Leo Carlsson emerging as fourth elite option for Blackhawks in 2023 NHL draft

Connor Bedard, Adam Fantilli and Matvei Michkov were already considered the can’t-go-wrong top three. But Carlsson’s breakthrough gives the Hawks insurance if they finish second-to-last in the NHL this season and lose both draft lotteries.

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Swedish forward Leo Carlsson passes the puck.

Swedish forward Leo Carlsson will be one of the top prospects on display at the World Junior Championships, which began Monday.

AP Photos

Critics of the Blackhawks’ tanking plan have pointed out that finishing last in the NHL comes with only a 25.5% chance of getting the No. 1 overall pick.

The counterargument is that finishing last guarantees a top-three overall pick. The last-place team has an 18.8% chance of getting the No. 2 pick and a 55.7% chance of dropping to third, but it can fall no further.

And entering the season, with the 2023 draft featuring three elite prospects — forwards Connor Bedard, Adam Fantilli and Matvei Michkov — boasting the talent to be No. 1 picks in less-stacked years, a guaranteed top-three pick looked quite enticing.

It still does. But the emergence of forward Leo Carlsson as a fourth elite prospect in the draft makes the tanking plan look even more foolproof. Now, even finishing second-to-last — which guarantees a top-four pick — should lead to significant long-term gain.

And considering the Ducks (22 points in 35 games, equaling a .314 points percentage) and Blue Jackets (22 points in 32 games, .333 points percentage) have looked almost as pathetic as the Hawks (20 points in 32 games, .313 points percentage) in the race for last, that shift is reassuring.

Those three teams — and, realistically, all 32 NHL franchises — will be paying close attention to the 2023 world junior championships in the next two weeks.

The tournament, which began Monday and runs through Jan. 5 in Nova Scotia and New Brunswick, features Bedard, Fantilli and Carlsson. It’s the most prominent setting within which to compare them to one another before the NHL combine in May.

Connor Bedard shoots the puck.

Canadian forward Connor Bedard is the projected No. 1 pick in the 2023 NHL draft.

AP Photos

Bedard long has been the consensus No. 1 prospect and might be the most acclaimed draft prospect since Auston Matthews in 2016. His shot is a particular strength, but all his offensive skills top the charts.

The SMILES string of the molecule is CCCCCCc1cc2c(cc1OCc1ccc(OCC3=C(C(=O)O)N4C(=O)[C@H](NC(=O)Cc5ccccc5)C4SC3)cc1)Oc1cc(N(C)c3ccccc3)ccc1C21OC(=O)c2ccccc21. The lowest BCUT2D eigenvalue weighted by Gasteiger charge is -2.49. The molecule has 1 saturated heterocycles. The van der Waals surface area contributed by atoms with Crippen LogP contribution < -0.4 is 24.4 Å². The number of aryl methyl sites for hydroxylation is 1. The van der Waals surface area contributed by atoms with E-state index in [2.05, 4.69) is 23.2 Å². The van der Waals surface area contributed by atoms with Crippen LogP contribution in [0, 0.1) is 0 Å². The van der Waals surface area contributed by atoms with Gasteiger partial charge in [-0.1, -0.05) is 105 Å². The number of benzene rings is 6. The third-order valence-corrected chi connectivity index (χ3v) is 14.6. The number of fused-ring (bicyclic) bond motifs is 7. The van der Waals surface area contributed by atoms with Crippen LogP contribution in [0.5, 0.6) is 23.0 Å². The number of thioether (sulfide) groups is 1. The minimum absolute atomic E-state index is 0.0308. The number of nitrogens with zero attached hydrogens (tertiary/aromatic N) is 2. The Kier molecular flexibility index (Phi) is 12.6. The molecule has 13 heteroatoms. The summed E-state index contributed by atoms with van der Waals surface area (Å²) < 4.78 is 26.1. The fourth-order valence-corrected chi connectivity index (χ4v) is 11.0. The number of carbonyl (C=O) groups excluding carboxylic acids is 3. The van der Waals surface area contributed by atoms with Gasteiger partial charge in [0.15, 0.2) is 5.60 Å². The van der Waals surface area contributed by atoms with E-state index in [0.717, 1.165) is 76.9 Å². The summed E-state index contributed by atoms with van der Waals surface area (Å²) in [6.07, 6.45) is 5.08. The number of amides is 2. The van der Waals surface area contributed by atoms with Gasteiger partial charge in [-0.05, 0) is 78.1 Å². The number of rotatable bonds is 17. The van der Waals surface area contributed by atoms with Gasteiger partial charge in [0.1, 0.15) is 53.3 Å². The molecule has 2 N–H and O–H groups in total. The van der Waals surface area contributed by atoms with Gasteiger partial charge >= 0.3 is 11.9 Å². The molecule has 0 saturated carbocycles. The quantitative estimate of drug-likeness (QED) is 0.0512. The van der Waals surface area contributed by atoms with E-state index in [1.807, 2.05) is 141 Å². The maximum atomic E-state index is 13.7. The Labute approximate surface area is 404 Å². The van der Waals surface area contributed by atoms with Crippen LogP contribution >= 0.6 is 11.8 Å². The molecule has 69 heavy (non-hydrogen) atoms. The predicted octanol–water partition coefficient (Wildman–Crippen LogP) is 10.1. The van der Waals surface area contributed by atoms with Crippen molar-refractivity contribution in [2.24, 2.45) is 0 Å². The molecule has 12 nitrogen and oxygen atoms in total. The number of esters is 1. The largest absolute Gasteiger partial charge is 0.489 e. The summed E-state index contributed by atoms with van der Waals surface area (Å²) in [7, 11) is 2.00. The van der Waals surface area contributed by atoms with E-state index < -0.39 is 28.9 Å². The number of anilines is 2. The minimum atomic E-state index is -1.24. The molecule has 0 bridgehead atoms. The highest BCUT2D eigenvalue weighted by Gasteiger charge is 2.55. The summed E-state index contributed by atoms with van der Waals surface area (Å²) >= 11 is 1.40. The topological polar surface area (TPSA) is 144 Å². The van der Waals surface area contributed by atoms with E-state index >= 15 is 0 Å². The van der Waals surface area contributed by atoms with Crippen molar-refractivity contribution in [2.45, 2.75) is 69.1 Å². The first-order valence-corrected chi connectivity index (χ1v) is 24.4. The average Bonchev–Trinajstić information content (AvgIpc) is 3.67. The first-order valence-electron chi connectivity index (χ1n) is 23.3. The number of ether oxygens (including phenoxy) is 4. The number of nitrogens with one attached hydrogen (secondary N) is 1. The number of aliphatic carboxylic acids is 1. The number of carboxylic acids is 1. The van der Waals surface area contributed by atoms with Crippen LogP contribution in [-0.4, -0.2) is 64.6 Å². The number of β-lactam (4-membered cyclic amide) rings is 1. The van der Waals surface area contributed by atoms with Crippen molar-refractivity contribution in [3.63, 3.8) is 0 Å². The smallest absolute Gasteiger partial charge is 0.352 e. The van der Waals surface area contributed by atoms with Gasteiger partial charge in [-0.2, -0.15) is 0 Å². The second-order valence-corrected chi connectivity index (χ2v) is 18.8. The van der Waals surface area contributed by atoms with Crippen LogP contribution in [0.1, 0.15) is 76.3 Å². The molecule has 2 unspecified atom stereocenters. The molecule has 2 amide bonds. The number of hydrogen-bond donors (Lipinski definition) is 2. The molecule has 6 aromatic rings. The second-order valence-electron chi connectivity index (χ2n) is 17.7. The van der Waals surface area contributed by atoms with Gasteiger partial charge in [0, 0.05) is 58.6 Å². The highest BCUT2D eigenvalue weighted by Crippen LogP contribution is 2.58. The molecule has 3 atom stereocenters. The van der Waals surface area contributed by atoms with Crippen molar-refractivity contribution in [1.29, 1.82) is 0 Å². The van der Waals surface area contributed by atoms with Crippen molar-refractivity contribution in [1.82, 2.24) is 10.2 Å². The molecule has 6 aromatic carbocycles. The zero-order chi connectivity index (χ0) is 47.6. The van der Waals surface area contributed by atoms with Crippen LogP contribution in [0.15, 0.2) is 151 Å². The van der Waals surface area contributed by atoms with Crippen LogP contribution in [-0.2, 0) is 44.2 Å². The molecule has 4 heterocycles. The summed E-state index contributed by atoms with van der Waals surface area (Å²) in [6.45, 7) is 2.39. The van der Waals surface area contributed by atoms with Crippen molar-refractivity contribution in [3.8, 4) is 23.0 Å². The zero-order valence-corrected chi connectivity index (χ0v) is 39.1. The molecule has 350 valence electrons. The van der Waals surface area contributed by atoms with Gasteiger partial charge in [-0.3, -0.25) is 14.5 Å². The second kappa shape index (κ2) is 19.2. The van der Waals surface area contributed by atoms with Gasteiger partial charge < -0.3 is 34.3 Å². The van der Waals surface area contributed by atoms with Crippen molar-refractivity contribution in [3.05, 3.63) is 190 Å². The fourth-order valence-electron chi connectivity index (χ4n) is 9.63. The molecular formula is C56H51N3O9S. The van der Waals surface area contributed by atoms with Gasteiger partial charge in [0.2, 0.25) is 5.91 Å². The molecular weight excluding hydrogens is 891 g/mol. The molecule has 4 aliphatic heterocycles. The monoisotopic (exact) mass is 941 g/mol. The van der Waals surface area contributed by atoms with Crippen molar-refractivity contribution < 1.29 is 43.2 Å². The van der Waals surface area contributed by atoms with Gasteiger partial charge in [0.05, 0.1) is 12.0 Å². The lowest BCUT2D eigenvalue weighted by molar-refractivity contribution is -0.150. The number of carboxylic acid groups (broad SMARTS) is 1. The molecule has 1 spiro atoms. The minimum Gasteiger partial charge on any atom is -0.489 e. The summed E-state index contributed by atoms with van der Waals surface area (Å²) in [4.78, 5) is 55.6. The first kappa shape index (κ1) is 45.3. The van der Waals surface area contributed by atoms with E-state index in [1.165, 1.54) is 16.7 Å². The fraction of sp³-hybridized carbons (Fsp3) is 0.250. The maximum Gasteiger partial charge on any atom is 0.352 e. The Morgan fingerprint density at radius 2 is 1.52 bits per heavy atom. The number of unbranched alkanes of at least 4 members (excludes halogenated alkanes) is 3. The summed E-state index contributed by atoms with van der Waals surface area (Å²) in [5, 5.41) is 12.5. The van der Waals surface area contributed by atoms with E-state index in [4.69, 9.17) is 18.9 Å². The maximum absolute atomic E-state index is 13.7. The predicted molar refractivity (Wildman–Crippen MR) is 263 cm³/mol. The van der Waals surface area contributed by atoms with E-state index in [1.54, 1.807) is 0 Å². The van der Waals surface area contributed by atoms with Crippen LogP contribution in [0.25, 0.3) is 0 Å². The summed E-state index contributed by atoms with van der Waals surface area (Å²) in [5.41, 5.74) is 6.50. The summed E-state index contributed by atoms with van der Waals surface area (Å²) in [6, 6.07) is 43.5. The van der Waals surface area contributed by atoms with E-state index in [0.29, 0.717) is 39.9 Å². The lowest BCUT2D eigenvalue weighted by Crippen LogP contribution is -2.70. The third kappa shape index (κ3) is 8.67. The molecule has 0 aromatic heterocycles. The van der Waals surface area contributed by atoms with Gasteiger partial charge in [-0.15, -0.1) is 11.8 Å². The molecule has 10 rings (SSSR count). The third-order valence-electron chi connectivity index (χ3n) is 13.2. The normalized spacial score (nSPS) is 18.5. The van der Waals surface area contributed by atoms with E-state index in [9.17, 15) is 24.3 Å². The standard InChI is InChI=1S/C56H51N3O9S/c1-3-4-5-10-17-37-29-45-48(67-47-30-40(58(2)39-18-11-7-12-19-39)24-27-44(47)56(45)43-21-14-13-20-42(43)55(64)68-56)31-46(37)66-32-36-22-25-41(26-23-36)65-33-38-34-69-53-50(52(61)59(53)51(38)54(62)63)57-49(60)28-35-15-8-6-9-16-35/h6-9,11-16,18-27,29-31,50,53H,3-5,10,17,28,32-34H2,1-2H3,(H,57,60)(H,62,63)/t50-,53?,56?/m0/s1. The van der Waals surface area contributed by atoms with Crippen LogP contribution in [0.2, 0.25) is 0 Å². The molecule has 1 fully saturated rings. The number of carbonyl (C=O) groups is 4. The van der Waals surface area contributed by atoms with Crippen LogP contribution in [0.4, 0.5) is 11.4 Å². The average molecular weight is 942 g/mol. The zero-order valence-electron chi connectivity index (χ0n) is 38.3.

He has 64 points in 28 games for an otherwise-mediocre Regina Pats team, leading all Canadian juniors as a 17-year-old, and had eight points in seven games for Canada during the rescheduled 2022 world juniors last summer.

Fantilli, however, has been so good in his own right that he has an outside shot to challenge Bedard for No. 1 overall and almost certainly will land in the top two.

He’s 4 inches taller than Bedard and plays a sturdier game, but he also offers the elite offensive explosiveness to be a first-line NHL center. He has 26 points in 16 games at the University of Michigan, ranking third in the NCAA as a freshman.

Michkov is the wild card of the group. He’s absent from the tournament because Russia is banned, and that’s not the only complication created by his nationality.

His stat line — 14 points in 12 games — appears unremarkable because he’s playing for SKA St. Petersburg’s minor-league affiliate against pro competition. He also is signed with SKA through 2026 and might not come to North America until then. Michkov is comparable to Bedard and Fantilli based on talent alone, but there are outside concerns.

That’s why Carlsson’s sudden breakthrough is so beneficial to the Hawks. He has burst onto the scene by producing at a top-six level in Sweden’s top pro league — he has 14 points in 25 games for Orebro — despite only turning 18 on Monday.

Carlsson will be on full display as one of Sweden’s best players at the world juniors. He notched two points in a tournament-opening rout Monday of Austria, and his 6-3, 200-pound frame, relentlessness and intelligence make projecting his NHL upside straightforward.

There’s much less agreement on rankings beyond the top four, but if the rest of the Hawks’ season goes as planned, they shouldn’t need to worry much about that. It seems hard to go wrong among Bedard, Fantilli, Michkov and Carlsson.

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